The road from Bhuj to the White Rann (Great Rann of Kutch) is nearly straight the whole way, flanked by flat, barren land broken by the odd shrub or lone tree. We were headed towards Dhordo, about 80 km north of Bhuj, the last inhabited village before the landscape dissolves into a great white sheet. Even during winter, the sun is piercing enough to cause heat stroke. The only excitement along the route is a blue board marking the point where the Tropic of Cancer runs through.
I found the expanse of the White Rann, extending over 7,500 sq km, a little frightening. It was uniformly barren, with no markers to delineate boundaries. The desert, covered in layers of salt of varying thickness, appeared to be a snow-covered landscape. The salt crunched delicately under my feet, like thin glass. Even before the sun had set, an almost-full moon rose gracefully, leaving the landscape awash in an ethereal light. I was hypnotised by the surreal whiteness around me and the odd romance of the moment. Sitting on the ground, I tried to soak in as much as I could before the temperature fell, and it was time to leave.
Bhuj has several hotels that cater to various budgets, but many resorts closer to the White Rann offer traditional experiences.
Regenta Resort Bhuj has clean and comfortable rooms (02832-230166; www.royalorchidhotels.com/hotel-royal-orchid-bhuj/overview.asp; doubles from ₹4,000).
Kutch Safari Lodge, about 10 km north of Bhuj, sits on a plateau overlooking Rudramata Reservoir. The cottages and tents have spectacular views of the water body, though the rooms are quite basic (99252 38599; www.kutchsafaribhuj.com; doubles from ₹3,000).
Shaam-e-Sarhad is a village initiative about 65 km north of Bhuj. The accommodation is in Kutchi bhungas, slope-roofed circular mud huts (www.hodka.in; doubles from ₹3,200; open 15 Oct-31 March).
Gateway to Rann Resort is the resort closest to the White Rann. It is a cluster of Kutchi bhungas, decorated with traditional patchwork embroidery (www.kutchrannresort.com; doubles from ₹3800; open only from October to April).
It is best to stick to the resorts above. Only local vegetarian fare is available (except at Kutch Safari Lodge), including a variety of snacks like dhokla, khaman, kadhi, and sweet dal.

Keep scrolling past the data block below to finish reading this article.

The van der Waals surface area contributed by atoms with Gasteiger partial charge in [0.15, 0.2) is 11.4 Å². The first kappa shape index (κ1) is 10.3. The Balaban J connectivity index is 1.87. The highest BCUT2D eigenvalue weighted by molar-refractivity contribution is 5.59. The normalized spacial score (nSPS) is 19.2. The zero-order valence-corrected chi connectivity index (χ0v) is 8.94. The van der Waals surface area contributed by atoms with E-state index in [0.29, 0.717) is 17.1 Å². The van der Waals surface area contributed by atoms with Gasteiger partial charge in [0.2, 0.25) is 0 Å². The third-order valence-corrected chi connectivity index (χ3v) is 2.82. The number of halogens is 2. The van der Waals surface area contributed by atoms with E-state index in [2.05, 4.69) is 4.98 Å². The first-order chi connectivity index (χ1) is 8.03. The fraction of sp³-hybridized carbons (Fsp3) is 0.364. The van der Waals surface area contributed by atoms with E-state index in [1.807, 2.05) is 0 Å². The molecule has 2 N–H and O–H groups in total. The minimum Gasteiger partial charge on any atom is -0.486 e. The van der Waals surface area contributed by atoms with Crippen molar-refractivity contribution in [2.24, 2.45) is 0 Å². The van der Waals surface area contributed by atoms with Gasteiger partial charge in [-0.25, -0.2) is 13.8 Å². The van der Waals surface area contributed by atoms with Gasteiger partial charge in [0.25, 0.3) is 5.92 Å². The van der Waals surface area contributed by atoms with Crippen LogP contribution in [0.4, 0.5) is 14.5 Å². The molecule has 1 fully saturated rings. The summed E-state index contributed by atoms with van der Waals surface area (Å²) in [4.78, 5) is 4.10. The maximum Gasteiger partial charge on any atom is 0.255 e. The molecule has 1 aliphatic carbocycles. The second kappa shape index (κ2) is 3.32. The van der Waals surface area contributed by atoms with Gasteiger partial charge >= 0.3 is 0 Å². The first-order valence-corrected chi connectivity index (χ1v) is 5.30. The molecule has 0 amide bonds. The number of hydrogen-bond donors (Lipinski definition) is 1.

Bhuj is in western Gujarat, about 865 km/16 hours northwest of Mumbai and 330 km/8 hours west of Ahmedabad.
Air Bhuj has an airport with two daily flights from Mumbai but Ahmedabad has better connections to the rest of the country. Taxis charge approximately ₹2,500 for a one-way trip from Ahmedabad.
Rail Bhuj is connected to Mumbai by several trains, including the daily Kutch Express.
Road Take NH8 out of Mumbai to Vadodara, and get on to the Vadodara-Ahmedabad Expressway. From there, take SH 7/NH 947 towards Viramgam, and continue on the road to Bhuj via Dhrangadhra, Halvad, and Bhachau. The six-lane highway makes for a great drive.
Autorickshaws are the easiest way to get around Bhuj (₹50-75 depending on the distance). Taxis can also be engaged by the day for around ₹2,000. Always negotiate the price.
Between April and October, temperatures go well past 36°C and often cross into the 40s. The monsoon (June-Sept) brings some relief with occasionally heavy rains. From November to February, daytime temperatures go over 25°C, and hover between 10-15°C during nighttime. This is also the ideal time to visit. Avoid visiting the Rann during the monsoon months.
Appeared in the September 2014 issue as “Across the Salt Desert”.
Photo: Anita Rao Kashi
About 25 km north of Bhuj, a road winding past green mustard fields deteriorates into a mud path leading to the tiny village of Sumrasar Sheikh. The village is known for Kala Raksha, a grassroots-level social enterprise that helps preserve local art traditions. Housed inside a large compound, Kala Raksha’s main focus is on resuscitating nine types of embroidery techniques. These include suf and khareek that employ geometric patterns; the stylised flowers typical to paako; rabari’s square-chain motifs; and the intricate cross-stitch patterns studded with mirrors, made by Garasia Jats. In addition to working with over 1,000 women artisans from 25 villages, the Kala Raksha museum provides a quick study in all these traditions. Visitors can browse through products such as bed and table linen, bags, apparel, and toys (Mon-Sat 10 a.m.-5 p.m.; 02808 267237; www.kala-raksha.org; entry free).
Anita Rao Kashi
is a freelance travel and food writer based in Bengaluru.